At 0812 there were 2 violent explosions, almost simultaneously, and Tirpitz leapt upwards several feet. A very considerable amount of damage occurred. All the lighting circuits and much of the power supply were put out of action and the ship settled down with a slight list to port with No. 2 generator room flooded, as well as other adjacent compartments. Some minutes later a second midget submarine (X-7) was seen to surface and was fired on as a member of the crew came out and stepped on to a practice target. After the submarine was seen to sink the destroyer Z27 dropped 5 depth-charges in the vicinity.

At 0843 yet another submarine was sighted about 592 meter (650 yards) away broad on Tirpitz's starboard bow. Both heavy and light AA guns opened fire and several hits were seen as the craft went under water, probably damaged. 2 minutes later a destroyer dropped a pattern of five depth-charges over the spot. This must have been X-5 and is all that is known of the craft since Place and Henty-Creer had exchanged shouts of good-luck off Sørøy at 2315 on 20 September, 33 hours earlier. it is probable that Henty-Creer was waiting until the next "safe-to-attack" period after 0900 before attempting to force the nets.

Photo: Taken shortly after the attack showing Tirpitz and other German vessels in Kåfjord and Altenfjord. Note the oil slicks in the water.

The damage to Tirpitz was severe. There were splits in the bottom of the hull and buckling and distortion underneath and to outlet pipes. No. 2 generator room was flooded and all the other electrical generators shocked so that no power was available in the ship for two hours, which effectively prevented the starting of boilers and the ship putting to sea. Much of the machinery was shocked on its mountings and put out of action: the propeller shafts could not be turned and "A" and "X" turrets jumped off their roller paths and temporarily made unserviceable. P III twin AA mounting was jammed, range-finders and fire control equipment were severely damaged and W/T and radar equipment rendered useless. 2 aircraft were severely damaged and the port rudder was put out of action.

2 power supply ships were sent to aid the battleship, the Karl Junge and the Watt, the latter arriving in the afternoon from Langefjord. On 25 September the German Naval Staff decided, with the approval of the Führer and the C-in-C Navy, that repairs should be carried out in a northern port, but it was appreciated that the battleship might never again be completely and operationally efficient.

X-10 spent all the daylight hours of 22 September dived by Tommelholm, trying to make good her defects. By sunset X-10's defects were still not solved. Hudspeth (having heard the explosions) decided that any attempt to attack an alerted enemy in his defective craft would be virtual suicide. At 1800 on 22 September X-10 surfaced and began her homeward journey. X-10 reached the rendezvous position at about 2300 on 23 September. For a day and a half Hudspeth manoeuvred in the area, dived and surfaced, trying to contact a towing submarine, but without success and at 0430 on 25th September he set course for Sandøy Fjord, securing there towards dusk alongside the beach of Ytre Rappafjord. Here the crew of X-10 rested and cleaned up.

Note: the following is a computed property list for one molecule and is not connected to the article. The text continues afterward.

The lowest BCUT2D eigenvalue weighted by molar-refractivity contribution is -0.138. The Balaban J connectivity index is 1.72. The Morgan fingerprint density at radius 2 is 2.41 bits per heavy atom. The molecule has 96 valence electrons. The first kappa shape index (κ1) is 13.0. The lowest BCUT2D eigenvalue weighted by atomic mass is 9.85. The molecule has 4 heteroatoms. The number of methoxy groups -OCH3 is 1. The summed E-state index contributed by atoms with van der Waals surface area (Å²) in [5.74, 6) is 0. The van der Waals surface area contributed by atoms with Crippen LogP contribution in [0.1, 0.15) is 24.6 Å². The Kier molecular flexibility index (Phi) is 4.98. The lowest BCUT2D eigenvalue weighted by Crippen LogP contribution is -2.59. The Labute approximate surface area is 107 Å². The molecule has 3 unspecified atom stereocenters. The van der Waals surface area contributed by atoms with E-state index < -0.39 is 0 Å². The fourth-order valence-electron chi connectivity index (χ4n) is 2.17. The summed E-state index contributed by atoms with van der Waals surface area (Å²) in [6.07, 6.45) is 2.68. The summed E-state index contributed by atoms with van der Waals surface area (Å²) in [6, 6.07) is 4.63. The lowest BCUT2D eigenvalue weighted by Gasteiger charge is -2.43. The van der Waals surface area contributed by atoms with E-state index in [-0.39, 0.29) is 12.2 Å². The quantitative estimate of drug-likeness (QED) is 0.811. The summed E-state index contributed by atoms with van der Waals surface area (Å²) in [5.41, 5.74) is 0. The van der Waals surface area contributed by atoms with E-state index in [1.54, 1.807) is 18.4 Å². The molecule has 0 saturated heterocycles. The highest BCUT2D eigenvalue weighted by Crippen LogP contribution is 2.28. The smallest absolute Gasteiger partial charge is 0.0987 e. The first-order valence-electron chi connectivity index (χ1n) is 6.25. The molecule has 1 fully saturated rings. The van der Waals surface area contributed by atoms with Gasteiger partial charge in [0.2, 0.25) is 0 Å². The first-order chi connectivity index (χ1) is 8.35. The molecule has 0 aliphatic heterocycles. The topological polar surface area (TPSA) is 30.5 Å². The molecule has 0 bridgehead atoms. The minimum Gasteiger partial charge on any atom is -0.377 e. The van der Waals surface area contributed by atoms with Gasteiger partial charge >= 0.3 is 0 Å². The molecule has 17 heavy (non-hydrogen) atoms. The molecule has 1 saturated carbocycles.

At dawn on 27 September X-10 again set off, this time for 0fjord 32 kilometer (20 miles) to the west, where a submarine was due to rendezvous that night. At 0150 28 September X-10 was in tow of Stubborn.

On 1 October Truculent and Syrtis were ordered to keep pace but a planned fleet operation caused their course to be modified. On 3 October at 1807 a signal from Flag Officer, Submarines, warned them of an imminent gale and instructed Lieutenant Duff in Stubborn to embark the passage crew and scuttle X-10. At 2045 on 3 October X-10 was sunk in 66° 13' N. 04° 02' E. The expected gale broke 2 days later, by which time the submarines were all safely in Lerwick.

Except for Seanymph who had been ordered to patrol to the westward, the other 5 towing submarines remained on patrol in their areas after slipping their X-craft. On 21 September the Seanymph was ordered to shift area and patrol off Andøy in the hope of intercepting any enemy ships moving from Altenfjord to Narvik after the X-craft attack. At about midday 22 September Sceptre received instructions to shift area and patrol off Kvaløy outside Tromsø but unfortunately she arrived just too late to see Lützow on her way south. The 4 remaining submarines were redisposed to cover the seaward side of Sørøy, clear of the minefields. From 23 to 27 September they remained on patrol, trying to rendezvous with any returning X-craft, unharrassed by any German anti-submarine activity which indicated that the Germans had not appreciated how the X-craft had made the passage to Altafjord. On the nights of 27 and 28 September the submarines searched off Sørøy, where on 27 September Stubborn found X-10 in 0fjord, and in the morning of 29 September they separately started back for Lerwick, where they arrived between 3 and 5 October. Sceptre and Seanymph remained on patrol until 4 October without incident and both were back in Lerwick by 7 October 1943.

So ended the first attack by British midget submarines and the first successful attempt to destroy or damage Tirpitz. Of the six X-craft which set out none returned home but their casualties were fortunately light. 3 men were lost on passage in X-9 and X-8 was scuttled without casualty. In X-5, X-6 and X-7, all detailed to attack Tirpitz, 6 men were lost and 6 men were taken prisoner and came safely home after the war. X-10 was scuttled without loss on the way home.

The attack had been a tremendous success. For the loss of only 9 men killed and six men captured the battleship had been severely damaged, perhaps irreparably, and put out of action for six months and the morale of her crew undermined.

Throughout the winter months of 1943-44 the Germans laboured in Kåfjord to repair Tirpitz, with special ship workers based on the repair ship Neumark.

During the night between 10-11 February 1944, 15 Soviet bombers, each carrying a 2000 lb bomb, set out with Tirpitz as their target. Only four of these located Kåfjord and none of them hit the ship, although one was credited with a near miss.

By 15 March 1944 all possible repairs without dry-docking had been completed. Tirpitz began trials in Barbrudalen and Altafjord.

© John Asmussen, 2000 - 2014. All rights reserved.